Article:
When it comes to cash value insurance, whole life sales are picking up steam. Annual sales of whole life insurance were up 12 percent in third quarter of 2009, compared with the same period of 2008, according to LIMRA International.

By contrast, annual sales of universal life and variable universal life insurance dropped 14 percent and 64 percent, respectively, over the same period. And term insurance sales, after several years of strong growth, have been flat.

Not only are sales of whole life strong, but the face amount, or death benefit, purchased is 8 percent higher than a year ago. Meanwhile, those buying universal life and variable universal life insurance are buying less coverage. This decline, which began in 2008, follows seven straight years of considerable growth in universal life, reports Ashley Durham, LIMRA senior analyst. In the wake of the 2008 financial crisis and stock market crash, she says, agents and consumers prefer the guarantees of a whole life policy.

Unlike term insurance, in which the policyholder’s premiums strictly go to purchase a death benefit for a specified term, a cash value policy routes a portion of premiums to a savings vehicle. With cash value policies, a client can borrow against the cash value at a relatively low interest rate, currently running at about 6 percent. The death benefit, however, gets reduced by the amount of any loan and accumulated interest.

With cash value policies, beneficiaries pay no federal income tax on the death benefit proceeds. If the proceeds are paid out in the form of an annuity, however, part of the monthly payments are taxed as interest income.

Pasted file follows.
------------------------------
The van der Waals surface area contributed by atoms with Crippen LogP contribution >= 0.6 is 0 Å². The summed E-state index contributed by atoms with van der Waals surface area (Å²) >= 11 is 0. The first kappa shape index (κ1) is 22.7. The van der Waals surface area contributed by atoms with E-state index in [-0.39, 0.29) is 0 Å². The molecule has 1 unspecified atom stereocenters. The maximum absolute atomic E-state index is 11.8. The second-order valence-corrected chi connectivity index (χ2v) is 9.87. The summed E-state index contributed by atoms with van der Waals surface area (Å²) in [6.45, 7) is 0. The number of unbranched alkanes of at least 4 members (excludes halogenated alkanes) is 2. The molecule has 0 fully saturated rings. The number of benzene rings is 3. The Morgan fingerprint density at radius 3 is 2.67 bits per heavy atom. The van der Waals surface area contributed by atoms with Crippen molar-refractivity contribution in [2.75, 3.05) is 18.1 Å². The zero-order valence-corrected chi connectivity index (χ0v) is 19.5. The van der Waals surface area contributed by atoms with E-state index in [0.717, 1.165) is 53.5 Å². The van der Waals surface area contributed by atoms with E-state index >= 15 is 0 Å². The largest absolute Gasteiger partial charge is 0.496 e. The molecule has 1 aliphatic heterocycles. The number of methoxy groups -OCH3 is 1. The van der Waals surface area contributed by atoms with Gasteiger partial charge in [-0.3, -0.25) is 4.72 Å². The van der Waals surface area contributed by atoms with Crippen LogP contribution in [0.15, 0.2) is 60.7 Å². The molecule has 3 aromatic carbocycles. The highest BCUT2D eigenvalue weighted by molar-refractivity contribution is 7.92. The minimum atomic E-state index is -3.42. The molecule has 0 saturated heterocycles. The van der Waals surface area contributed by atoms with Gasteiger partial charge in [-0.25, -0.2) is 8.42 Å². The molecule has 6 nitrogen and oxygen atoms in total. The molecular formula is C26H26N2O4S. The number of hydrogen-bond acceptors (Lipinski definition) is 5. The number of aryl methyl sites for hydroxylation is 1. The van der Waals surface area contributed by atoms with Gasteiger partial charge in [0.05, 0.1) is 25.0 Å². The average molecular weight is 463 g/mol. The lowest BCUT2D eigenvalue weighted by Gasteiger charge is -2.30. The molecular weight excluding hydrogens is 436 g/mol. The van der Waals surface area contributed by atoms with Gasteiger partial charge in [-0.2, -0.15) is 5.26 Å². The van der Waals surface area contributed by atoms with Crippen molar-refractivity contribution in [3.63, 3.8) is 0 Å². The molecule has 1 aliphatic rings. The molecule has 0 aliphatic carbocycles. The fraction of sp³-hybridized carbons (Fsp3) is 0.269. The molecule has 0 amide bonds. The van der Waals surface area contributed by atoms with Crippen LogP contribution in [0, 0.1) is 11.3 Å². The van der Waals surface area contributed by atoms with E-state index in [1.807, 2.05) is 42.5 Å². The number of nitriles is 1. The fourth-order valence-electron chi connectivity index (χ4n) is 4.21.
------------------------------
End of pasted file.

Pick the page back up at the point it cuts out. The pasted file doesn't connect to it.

Whole life insurance pays interest rates that are reset annually by the insurance company based on investments on long-term fixed rate contracts. At this writing, they were running at about 5 percent. Dividends issued by mutual insurance companies that write whole life insurance can add as much as 2 percentage points to policy performance. Clients pay level premiums, and receive a fixed death benefit, guaranteed by the insurance company.

By contrast, with universal life, which pays around 4 percent, the client can make flexible premium payments, subject to certain limits. Unlike whole life, universal life policy returns are tied to short-term interest rates and periodically adjusted. The death benefit and cash value build-up can fluctuate accordingly. Variable universal life lets the client invest in a selection of investment products such as mutual funds.

“Whole life’s combination of features, such as simplicity, premium and cash value guarantees and low risk is proving to be a winning one,” Durham says.

David Woods, an insurance agent with MassMutual, is directing clients to whole life insurance because of its guarantees and cash value build-up. Whole life insurance pays a guaranteed rate of 4 percent on cash values. A conservative stance has paid off for safety-minded clients, he says. He cites MassMutual statistics that show policyholders have earned annual returns between 7 percent and 8.5 percent on their cash value policies over the past 10 years through November, 2009.

“Who wants to put their money in the stock market with variable life insurance when you can get guaranteed cash values and death benefits with whole life insurance?” he says. ”Whole life insurance (held over the years) is loaded with cash and dividends enough to pay the premiums.”